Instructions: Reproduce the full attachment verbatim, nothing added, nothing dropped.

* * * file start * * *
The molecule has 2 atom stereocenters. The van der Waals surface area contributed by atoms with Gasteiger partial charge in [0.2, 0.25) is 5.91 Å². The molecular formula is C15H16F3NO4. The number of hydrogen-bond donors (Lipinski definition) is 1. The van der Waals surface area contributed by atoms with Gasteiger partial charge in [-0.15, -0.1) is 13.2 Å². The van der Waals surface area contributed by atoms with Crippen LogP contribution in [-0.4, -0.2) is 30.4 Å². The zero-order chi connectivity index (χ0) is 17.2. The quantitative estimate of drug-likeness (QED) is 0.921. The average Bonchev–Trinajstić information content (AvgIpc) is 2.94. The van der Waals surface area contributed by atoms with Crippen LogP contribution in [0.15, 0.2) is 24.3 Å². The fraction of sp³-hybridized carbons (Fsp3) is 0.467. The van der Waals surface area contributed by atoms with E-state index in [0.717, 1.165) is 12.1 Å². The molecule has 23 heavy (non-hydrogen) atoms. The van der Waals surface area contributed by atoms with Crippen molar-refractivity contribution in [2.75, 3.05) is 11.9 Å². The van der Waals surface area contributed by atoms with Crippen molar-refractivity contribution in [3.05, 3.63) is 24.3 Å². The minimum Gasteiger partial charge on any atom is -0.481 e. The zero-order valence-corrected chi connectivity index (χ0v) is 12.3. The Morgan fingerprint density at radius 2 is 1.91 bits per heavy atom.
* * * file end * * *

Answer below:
The molecule has 2 atom stereocenters. The van der Waals surface area contributed by atoms with Gasteiger partial charge in [0.2, 0.25) is 5.91 Å². The molecular formula is C15H16F3NO4. The number of hydrogen-bond donors (Lipinski definition) is 1. The van der Waals surface area contributed by atoms with Gasteiger partial charge in [-0.15, -0.1) is 13.2 Å². The van der Waals surface area contributed by atoms with Crippen LogP contribution in [-0.4, -0.2) is 30.4 Å². The zero-order chi connectivity index (χ0) is 17.2. The quantitative estimate of drug-likeness (QED) is 0.921. The average Bonchev–Trinajstić information content (AvgIpc) is 2.94. The van der Waals surface area contributed by atoms with Crippen LogP contribution in [0.15, 0.2) is 24.3 Å². The fraction of sp³-hybridized carbons (Fsp3) is 0.467. The van der Waals surface area contributed by atoms with E-state index in [0.717, 1.165) is 12.1 Å². The molecule has 23 heavy (non-hydrogen) atoms. The van der Waals surface area contributed by atoms with Crippen molar-refractivity contribution in [2.75, 3.05) is 11.9 Å². The van der Waals surface area contributed by atoms with Crippen molar-refractivity contribution in [3.05, 3.63) is 24.3 Å². The minimum Gasteiger partial charge on any atom is -0.481 e. The zero-order valence-corrected chi connectivity index (χ0v) is 12.3. The Morgan fingerprint density at radius 2 is 1.91 bits per heavy atom.